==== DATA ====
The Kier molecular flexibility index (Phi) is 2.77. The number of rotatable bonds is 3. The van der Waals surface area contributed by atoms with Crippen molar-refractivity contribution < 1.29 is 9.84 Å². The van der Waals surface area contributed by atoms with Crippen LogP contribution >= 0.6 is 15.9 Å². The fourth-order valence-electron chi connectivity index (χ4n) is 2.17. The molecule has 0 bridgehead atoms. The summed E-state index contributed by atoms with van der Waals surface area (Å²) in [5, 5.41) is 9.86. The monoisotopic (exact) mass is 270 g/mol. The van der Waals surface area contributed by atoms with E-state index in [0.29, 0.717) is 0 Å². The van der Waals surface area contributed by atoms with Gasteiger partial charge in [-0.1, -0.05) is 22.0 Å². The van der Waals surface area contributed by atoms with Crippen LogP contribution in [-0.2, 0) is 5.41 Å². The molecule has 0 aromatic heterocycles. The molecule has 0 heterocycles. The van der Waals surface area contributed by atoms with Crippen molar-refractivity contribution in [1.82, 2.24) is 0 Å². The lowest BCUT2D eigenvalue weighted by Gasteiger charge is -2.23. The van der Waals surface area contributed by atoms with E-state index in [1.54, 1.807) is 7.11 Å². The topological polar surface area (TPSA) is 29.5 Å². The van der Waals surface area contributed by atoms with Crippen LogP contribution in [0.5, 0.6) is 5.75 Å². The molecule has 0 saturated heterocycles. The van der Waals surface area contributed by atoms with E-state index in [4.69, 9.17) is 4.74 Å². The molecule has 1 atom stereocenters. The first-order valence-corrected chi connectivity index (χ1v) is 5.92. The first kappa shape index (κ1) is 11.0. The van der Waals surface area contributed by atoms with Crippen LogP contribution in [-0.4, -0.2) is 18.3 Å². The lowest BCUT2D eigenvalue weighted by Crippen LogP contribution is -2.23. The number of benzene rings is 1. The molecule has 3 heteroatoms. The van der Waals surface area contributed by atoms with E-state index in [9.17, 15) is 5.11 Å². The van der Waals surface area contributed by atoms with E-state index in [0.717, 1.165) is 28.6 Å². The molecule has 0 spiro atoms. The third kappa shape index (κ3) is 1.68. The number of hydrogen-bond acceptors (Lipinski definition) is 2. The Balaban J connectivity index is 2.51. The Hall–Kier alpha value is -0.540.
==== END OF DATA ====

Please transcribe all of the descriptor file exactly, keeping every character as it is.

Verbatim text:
The Kier molecular flexibility index (Phi) is 2.77. The number of rotatable bonds is 3. The van der Waals surface area contributed by atoms with Crippen molar-refractivity contribution < 1.29 is 9.84 Å². The van der Waals surface area contributed by atoms with Crippen LogP contribution >= 0.6 is 15.9 Å². The fourth-order valence-electron chi connectivity index (χ4n) is 2.17. The molecule has 0 bridgehead atoms. The summed E-state index contributed by atoms with van der Waals surface area (Å²) in [5, 5.41) is 9.86. The monoisotopic (exact) mass is 270 g/mol. The van der Waals surface area contributed by atoms with E-state index in [0.29, 0.717) is 0 Å². The van der Waals surface area contributed by atoms with Gasteiger partial charge in [-0.1, -0.05) is 22.0 Å². The van der Waals surface area contributed by atoms with Crippen LogP contribution in [-0.2, 0) is 5.41 Å². The molecule has 0 aromatic heterocycles. The molecule has 0 heterocycles. The van der Waals surface area contributed by atoms with Crippen molar-refractivity contribution in [1.82, 2.24) is 0 Å². The lowest BCUT2D eigenvalue weighted by Gasteiger charge is -2.23. The van der Waals surface area contributed by atoms with E-state index in [1.54, 1.807) is 7.11 Å². The topological polar surface area (TPSA) is 29.5 Å². The van der Waals surface area contributed by atoms with Crippen LogP contribution in [0.5, 0.6) is 5.75 Å². The molecule has 0 saturated heterocycles. The van der Waals surface area contributed by atoms with E-state index in [4.69, 9.17) is 4.74 Å². The molecule has 1 atom stereocenters. The first-order valence-corrected chi connectivity index (χ1v) is 5.92. The first kappa shape index (κ1) is 11.0. The van der Waals surface area contributed by atoms with Crippen LogP contribution in [-0.4, -0.2) is 18.3 Å². The lowest BCUT2D eigenvalue weighted by Crippen LogP contribution is -2.23. The number of benzene rings is 1. The molecule has 3 heteroatoms. The van der Waals surface area contributed by atoms with E-state index in [9.17, 15) is 5.11 Å². The van der Waals surface area contributed by atoms with E-state index in [0.717, 1.165) is 28.6 Å². The molecule has 0 spiro atoms. The third kappa shape index (κ3) is 1.68. The number of hydrogen-bond acceptors (Lipinski definition) is 2. The Balaban J connectivity index is 2.51. The Hall–Kier alpha value is -0.540.